The railroad has a place in the story surrounding the axe murders. At the time of the murders, Villisca’s Depot was a bustling place. Lt. Col. Robert Moore, who is pictured The Pulitzer Prize winning photo taken at the Depot, was 7 years old when his uncle, aunt, four cousins and two visiting children were killed in the unsolved axe murders.
Epperly, who has six file cabinets of documents on the case, said there is
plenty of evidence to buttress the confessions and build a case against Rev.
Kelly, a window peeping preacher who had been at the Children’s Day program
attended by those murdered that dark night. According to one couple, Kelly
talked of the massacre in animated detail on a train in the early morning hours
of June 10, 1912, well before the crime scene was discovered by the
documentary “Villisca: Living with a Mystery” raises the possibility that the
murderer was a railroad worker who killed his mother and grandmother in
one fine summer day in 1953 or 54, as the
A favorite “field trip” for Villisca kindergartners in the 40s and 50s was a trip to Red Oak on the train. The children boarded the train in Villisca and were met in Red Oak by teachers and parents who drove them back home after having lunch in Chitaqua park. Today our elementary children still ride the train on a field trip but unfortunately it is not from Villisca. We still hear both passenger and freight trains rumble pass Villisca several times a day but they have not had a Villisca stop for decades.
was the sight of a major train accident in the mid-1980s. The clean up took
weeks. In the mid-2000s, there was an accident of a passenger train in Nodaway.
Villiscans and people from Nodaway and other surrounding communities showed
their compassion and hospitality in caring for the passengers who found
themselves stranded in this little corner of the world called southwest
The depot was torn down in 1987. It was deemed too close to the tracks and was termite infested. Many of the bricks were redeemed from the sight and a group of local artists painted them with a picture of the depot. In recent years Sharon Moriaty created a model of the Depot which can be viewed at City Hall. The sound of the trains passing by, especially in the still of the night, still calls to Villiscans.
north along the
west side of
During the Prohibition era of the 1920s, Villisca always had 2 or 3 local bootleggers to help satisfy the thirst. Bootlegger’s Alley was behind what is now the U.S. Post Office, which used to be Carl Taylor’s Smoke House “A Man’s Home Away from Home.” The bootleggers would hide the Needle Whiskey for the buyers to come along later and pick up – if it had not already been found by the local youth who were always watching for “the drop”. The price was from $2.00 to $2.75 a pint. One of the bootleggers always wore a very big, very heavy overcoat which had lots of inside pockets, no matter how hot the summer days, he still wore THE coat. A somewhat slow-minded bootlegger called the “Methodist Bootlegger” delivered his ‘product’ to someone who promised to pay him at a later date. When he complained to a friend that the bill had not been paid, the friend suggested that he report the deadbeat to the sheriff. He did and, of course, had to serve time in the pokey for his own illegal activities.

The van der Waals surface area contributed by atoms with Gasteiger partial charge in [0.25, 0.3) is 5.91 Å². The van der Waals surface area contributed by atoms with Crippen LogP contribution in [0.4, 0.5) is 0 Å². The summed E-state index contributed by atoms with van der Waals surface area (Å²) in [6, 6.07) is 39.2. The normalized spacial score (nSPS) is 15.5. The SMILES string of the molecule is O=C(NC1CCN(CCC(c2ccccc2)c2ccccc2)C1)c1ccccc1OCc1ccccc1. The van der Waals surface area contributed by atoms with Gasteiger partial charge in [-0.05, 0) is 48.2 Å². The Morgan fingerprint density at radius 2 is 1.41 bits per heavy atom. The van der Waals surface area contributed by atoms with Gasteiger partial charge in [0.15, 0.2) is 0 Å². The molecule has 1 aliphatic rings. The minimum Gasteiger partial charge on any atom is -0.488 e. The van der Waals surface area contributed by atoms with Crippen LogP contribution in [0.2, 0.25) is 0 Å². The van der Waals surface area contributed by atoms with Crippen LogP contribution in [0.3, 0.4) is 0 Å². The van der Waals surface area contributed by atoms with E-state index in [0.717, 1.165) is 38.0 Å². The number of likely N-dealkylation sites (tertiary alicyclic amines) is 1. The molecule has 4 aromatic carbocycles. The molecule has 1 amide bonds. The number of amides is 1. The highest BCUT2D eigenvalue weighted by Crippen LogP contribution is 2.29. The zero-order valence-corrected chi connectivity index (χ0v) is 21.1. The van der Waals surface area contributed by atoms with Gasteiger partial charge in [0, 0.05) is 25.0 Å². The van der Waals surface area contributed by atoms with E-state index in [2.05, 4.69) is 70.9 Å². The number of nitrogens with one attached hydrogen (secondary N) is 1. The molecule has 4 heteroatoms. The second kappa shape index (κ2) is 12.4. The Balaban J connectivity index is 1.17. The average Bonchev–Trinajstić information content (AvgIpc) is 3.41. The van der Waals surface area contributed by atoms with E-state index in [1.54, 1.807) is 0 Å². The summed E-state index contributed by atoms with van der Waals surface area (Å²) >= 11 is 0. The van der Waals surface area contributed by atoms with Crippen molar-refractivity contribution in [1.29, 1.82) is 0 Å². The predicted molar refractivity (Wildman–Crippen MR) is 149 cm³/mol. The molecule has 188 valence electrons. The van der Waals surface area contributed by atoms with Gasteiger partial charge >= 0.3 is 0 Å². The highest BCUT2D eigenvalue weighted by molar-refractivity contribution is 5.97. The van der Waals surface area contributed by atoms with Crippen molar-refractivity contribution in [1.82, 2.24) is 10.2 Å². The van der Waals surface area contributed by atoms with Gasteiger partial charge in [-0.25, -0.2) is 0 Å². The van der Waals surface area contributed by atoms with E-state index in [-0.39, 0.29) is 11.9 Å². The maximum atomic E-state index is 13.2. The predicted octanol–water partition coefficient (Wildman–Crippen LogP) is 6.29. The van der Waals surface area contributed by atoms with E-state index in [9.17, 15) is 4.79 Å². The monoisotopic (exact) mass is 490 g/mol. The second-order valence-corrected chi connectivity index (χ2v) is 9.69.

Moving north you find the Rialto Theatre. The Rialto Theatre was not originally designed to be a theatre facility. The building originally housed Arbuckle Grocery and Dry Goods Store. Apartments occupied the second floor. In February 1929, after the Cozy Theatre fire, F. M. Childs purchased a small building next to Arbuckle’s. The building was remodeled into a movie house with 3 seats on each side of a center aisle. The theatre was named The Swan.
theatre changed hands shortly with Childs moving out of Villisca soon after his
wife’s death. Joe Pennington purchased both The Swan and eventually Arbuckle’s
store. Renamed The Patsy
Pennington enlarged the movie theatre. Once he owned the Arbuckle property The Patsy became what is now called the
movie theatre’s operation was short lived. Financial problems set the theatre
to close until the mid 50s when the Rialto Theatre was reopened. Jack Butler
recalled seeing wax statues of movie characters in front. The
Rialto Theatre began seeing hard times financially in the late 60’s. Kenneth
Oltmann took over ownership and management in 1971. February of 1973 marked the
first interest in using the